COLUMBUS, Ohio (WTVN) -- Vinyl records hit their peak in the 1970s, but they're making a comeback.

Vinyl sales grew 32 percent over last year from 4.5 million units sold in 2012 to 6 million sold in 2013, according to Nielsen SoundScan. At the same time CD sales dropped by about 14 percent.

"Not only did vinyl go up like 30 percent, downloads went down for the first time," said Kyle Siegrist who owns Lost Weekend Records in Columbus. "Now I'm not saying that vinyl is anywhere near taking over downloads yet, but it's the first time where as vinyl continued to rise, downloads actually took a dip down."

Siegrist says it may come as a shock to many that the biggest part of his business comes from young people.

"Most of my customers are still your late teens to mid-20s," he said. "It's like brand new to them."

He believes the reason CDs took over is because they were more convenient to take with you. Now digital downloads are even more convenient and that's killing off CDs, but there's just something about having a physical copy of an album that is still appealing.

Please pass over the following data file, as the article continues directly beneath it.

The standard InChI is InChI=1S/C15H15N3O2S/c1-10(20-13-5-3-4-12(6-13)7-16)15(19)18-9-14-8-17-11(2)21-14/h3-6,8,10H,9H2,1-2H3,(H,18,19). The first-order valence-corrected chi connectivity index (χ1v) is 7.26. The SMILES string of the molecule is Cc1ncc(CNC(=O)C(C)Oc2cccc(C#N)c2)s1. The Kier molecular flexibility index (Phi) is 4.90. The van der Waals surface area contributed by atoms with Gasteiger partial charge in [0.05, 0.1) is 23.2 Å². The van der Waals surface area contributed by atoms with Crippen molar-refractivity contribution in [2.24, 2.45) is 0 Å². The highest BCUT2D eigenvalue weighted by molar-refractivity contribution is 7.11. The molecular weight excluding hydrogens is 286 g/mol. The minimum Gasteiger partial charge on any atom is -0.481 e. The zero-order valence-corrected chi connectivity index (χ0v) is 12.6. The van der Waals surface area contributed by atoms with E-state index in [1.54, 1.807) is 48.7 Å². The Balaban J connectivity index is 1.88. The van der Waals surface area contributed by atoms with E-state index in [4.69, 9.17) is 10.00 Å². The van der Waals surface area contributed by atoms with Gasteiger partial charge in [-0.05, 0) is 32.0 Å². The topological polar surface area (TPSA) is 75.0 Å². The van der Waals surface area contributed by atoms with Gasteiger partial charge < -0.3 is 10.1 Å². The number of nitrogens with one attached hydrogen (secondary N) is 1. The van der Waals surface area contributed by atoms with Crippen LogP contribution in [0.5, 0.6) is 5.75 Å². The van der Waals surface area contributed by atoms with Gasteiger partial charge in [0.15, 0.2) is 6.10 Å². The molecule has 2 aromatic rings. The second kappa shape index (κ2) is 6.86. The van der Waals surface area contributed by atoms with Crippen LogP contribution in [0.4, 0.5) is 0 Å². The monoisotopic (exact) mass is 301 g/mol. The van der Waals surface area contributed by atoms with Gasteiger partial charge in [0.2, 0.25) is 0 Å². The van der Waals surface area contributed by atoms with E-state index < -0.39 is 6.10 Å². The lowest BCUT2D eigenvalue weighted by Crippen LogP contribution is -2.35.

"It's more magical. It's kind of sexier. It's the needle in the groove vibrating to make that sound. Whereas CDs you have a laser beam bouncing off plastic, which does sound magical and futuristic, but there's something even more magical about the needle in the groove," Siegrist said.

But the new vinyl isn't like the old vinyl. It's thicker and that makes it sound better. Those improvements also come at a price.

"New records can be $20, $25, even $30. It's a lot more expensive than it used to be," he said.

For fans of vinyl, there's nothing better than the experience they create for listening.